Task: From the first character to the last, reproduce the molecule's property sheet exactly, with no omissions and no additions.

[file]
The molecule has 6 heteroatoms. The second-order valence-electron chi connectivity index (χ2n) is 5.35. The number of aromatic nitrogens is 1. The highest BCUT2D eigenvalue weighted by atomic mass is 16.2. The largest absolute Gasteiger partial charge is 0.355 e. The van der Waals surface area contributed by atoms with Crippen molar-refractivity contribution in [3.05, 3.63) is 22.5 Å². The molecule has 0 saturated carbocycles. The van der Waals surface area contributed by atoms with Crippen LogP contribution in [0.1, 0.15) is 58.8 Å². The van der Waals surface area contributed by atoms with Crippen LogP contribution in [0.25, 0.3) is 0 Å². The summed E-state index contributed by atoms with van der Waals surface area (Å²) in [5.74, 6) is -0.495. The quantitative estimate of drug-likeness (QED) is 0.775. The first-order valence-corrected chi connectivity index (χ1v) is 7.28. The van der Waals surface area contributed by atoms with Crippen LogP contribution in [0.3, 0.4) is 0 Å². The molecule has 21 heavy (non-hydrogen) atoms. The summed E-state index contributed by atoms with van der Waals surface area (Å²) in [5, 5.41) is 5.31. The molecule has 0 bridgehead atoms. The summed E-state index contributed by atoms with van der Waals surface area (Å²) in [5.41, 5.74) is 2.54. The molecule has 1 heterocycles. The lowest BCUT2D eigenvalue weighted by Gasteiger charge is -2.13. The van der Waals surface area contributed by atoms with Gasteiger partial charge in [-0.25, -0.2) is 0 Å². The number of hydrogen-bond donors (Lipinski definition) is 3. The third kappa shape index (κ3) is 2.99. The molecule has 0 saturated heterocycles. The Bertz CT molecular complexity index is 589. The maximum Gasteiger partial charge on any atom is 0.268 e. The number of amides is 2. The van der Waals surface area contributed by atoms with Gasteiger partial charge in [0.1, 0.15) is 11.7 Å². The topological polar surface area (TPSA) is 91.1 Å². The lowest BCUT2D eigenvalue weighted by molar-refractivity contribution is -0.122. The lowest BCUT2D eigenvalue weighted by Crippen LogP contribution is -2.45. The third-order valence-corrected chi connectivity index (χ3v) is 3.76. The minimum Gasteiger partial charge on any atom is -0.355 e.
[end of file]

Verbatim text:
The molecule has 6 heteroatoms. The second-order valence-electron chi connectivity index (χ2n) is 5.35. The number of aromatic nitrogens is 1. The highest BCUT2D eigenvalue weighted by atomic mass is 16.2. The largest absolute Gasteiger partial charge is 0.355 e. The van der Waals surface area contributed by atoms with Crippen molar-refractivity contribution in [3.05, 3.63) is 22.5 Å². The molecule has 0 saturated carbocycles. The van der Waals surface area contributed by atoms with Crippen LogP contribution in [0.1, 0.15) is 58.8 Å². The van der Waals surface area contributed by atoms with Crippen LogP contribution in [0.25, 0.3) is 0 Å². The summed E-state index contributed by atoms with van der Waals surface area (Å²) in [5.74, 6) is -0.495. The quantitative estimate of drug-likeness (QED) is 0.775. The first-order valence-corrected chi connectivity index (χ1v) is 7.28. The van der Waals surface area contributed by atoms with Crippen LogP contribution in [0.3, 0.4) is 0 Å². The molecule has 21 heavy (non-hydrogen) atoms. The summed E-state index contributed by atoms with van der Waals surface area (Å²) in [5, 5.41) is 5.31. The molecule has 0 bridgehead atoms. The summed E-state index contributed by atoms with van der Waals surface area (Å²) in [5.41, 5.74) is 2.54. The molecule has 1 heterocycles. The lowest BCUT2D eigenvalue weighted by Gasteiger charge is -2.13. The van der Waals surface area contributed by atoms with Gasteiger partial charge in [-0.25, -0.2) is 0 Å². The number of hydrogen-bond donors (Lipinski definition) is 3. The third kappa shape index (κ3) is 2.99. The molecule has 0 saturated heterocycles. The Bertz CT molecular complexity index is 589. The maximum Gasteiger partial charge on any atom is 0.268 e. The number of amides is 2. The van der Waals surface area contributed by atoms with Gasteiger partial charge in [0.1, 0.15) is 11.7 Å². The topological polar surface area (TPSA) is 91.1 Å². The lowest BCUT2D eigenvalue weighted by molar-refractivity contribution is -0.122. The lowest BCUT2D eigenvalue weighted by Crippen LogP contribution is -2.45. The third-order valence-corrected chi connectivity index (χ3v) is 3.76. The minimum Gasteiger partial charge on any atom is -0.355 e.